We have sold many first editions of Charles Darwin’s works over the years and we were delighted to be able to offer a first edition of “the most important biological work ever written”, On The Origin of Species, in the original cloth binding, in our Rare Books, Manuscripts & Maps auction on 28 January 2015. The volume, from the library of the late author Lady Mary Stewart, sold for £32,500.
It was only after Charles Darwin had received a letter from the naturalist Alfred Russell Wallace in June 1858 that put forward ideas on evolution very close to his own – and their joint paper of 1 July 1858 to the Linnean Society, On the Tendency of Species to form Varieties; and on the Perpetuation of Varieties and Species by Natural Means of Selection - that he sat down to write what is now considered to be the most important biological book ever written.
He started work on the book on July 20th 1858, corrected the proofs in September 1859 and received a copy early in November, a remarkable achievement. 1,250 copies were printed of which 1,192 were available for sale, with twelve reserved for the author, forty-one for review and five for Stationers' Hall copyright. All 1,192 available copies were subscribed for by booksellers on the day of publication, 24th November 1859, and Darwin was immediately asked by John Murray to prepare a revised text for a second printing. There is only one issue of the first edition, the text being identical in all copies. There are, however, very small differences in the bindings and in the inserted advertisements which appear at the end. The first edition, when in the cloth, has, almost invariably, thirty-two pages of inserted advertisements of Murray's general list dated June 1859 and with the edges uncut.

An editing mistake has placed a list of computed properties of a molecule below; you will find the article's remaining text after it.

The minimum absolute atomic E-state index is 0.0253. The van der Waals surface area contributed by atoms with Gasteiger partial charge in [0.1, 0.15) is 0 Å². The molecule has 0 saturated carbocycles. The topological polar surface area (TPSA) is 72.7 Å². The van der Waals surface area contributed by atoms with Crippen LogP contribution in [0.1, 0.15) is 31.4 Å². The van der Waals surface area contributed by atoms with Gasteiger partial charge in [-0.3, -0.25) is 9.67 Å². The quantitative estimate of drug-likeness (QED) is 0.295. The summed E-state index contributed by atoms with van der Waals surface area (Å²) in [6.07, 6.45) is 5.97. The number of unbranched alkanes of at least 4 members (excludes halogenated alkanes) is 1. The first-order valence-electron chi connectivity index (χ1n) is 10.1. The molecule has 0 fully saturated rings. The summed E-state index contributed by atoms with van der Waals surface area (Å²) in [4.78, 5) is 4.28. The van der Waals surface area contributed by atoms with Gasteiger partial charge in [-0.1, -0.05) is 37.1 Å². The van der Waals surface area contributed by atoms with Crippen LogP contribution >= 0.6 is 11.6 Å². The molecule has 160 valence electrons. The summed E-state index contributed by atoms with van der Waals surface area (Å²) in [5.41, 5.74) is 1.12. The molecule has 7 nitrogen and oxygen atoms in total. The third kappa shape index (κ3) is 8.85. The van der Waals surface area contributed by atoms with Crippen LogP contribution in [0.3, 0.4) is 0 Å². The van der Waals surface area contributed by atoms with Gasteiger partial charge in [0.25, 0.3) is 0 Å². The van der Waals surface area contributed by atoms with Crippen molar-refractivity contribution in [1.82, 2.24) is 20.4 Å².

Today On The Origin of Species, as it is more familiarly known, ranks among the most important books ever published, and perhaps alone among scientific works, it remains scientifically relevant 150 years after its debut. It also survives as a model of logical thought, and a vibrant and engaging work of literature. Darwin himself recognised his work as just the beginning, a work that would open up many different fields of research. “Since then, even the most unanticipated discoveries in the life sciences have supported or extended Darwin's central ideas—all life is related, species change over time in response to natural selection, and new forms replace those that came before. 'Nothing in Biology Makes Sense Except in the Light of Evolution', the pioneering geneticist Theodosius Dobzhansky titled a famous essay in 1973. He could not have been more right—evolution is quite simply the way biology works, the central organizing principle of life on earth.” (Hayden, T. What Darwin Didn’t Know. Smithsonian.com).
Discussion of most topics within Evolutionary Biology begins with Darwin. Indeed, On The Origin of Species continues to influence much of modern Evolutionary Biology. Darwin viewed evolution by natural selection as a very gradual mechanism of change within populations, and postulated that new species could be the product of this very same process, but over even longer periods of time. Darwin indicated that species could form by the evolution of one species splitting into two, or via a population diverging from its extant ancestor to the point it was a new species. Darwin's insights into evolution were brilliant, especially in light of their being made in the absence of genetics. Indeed, ideas about heredity and the introduction of new genetic material via mutation were to come long after Darwin's founding theories of evolution.
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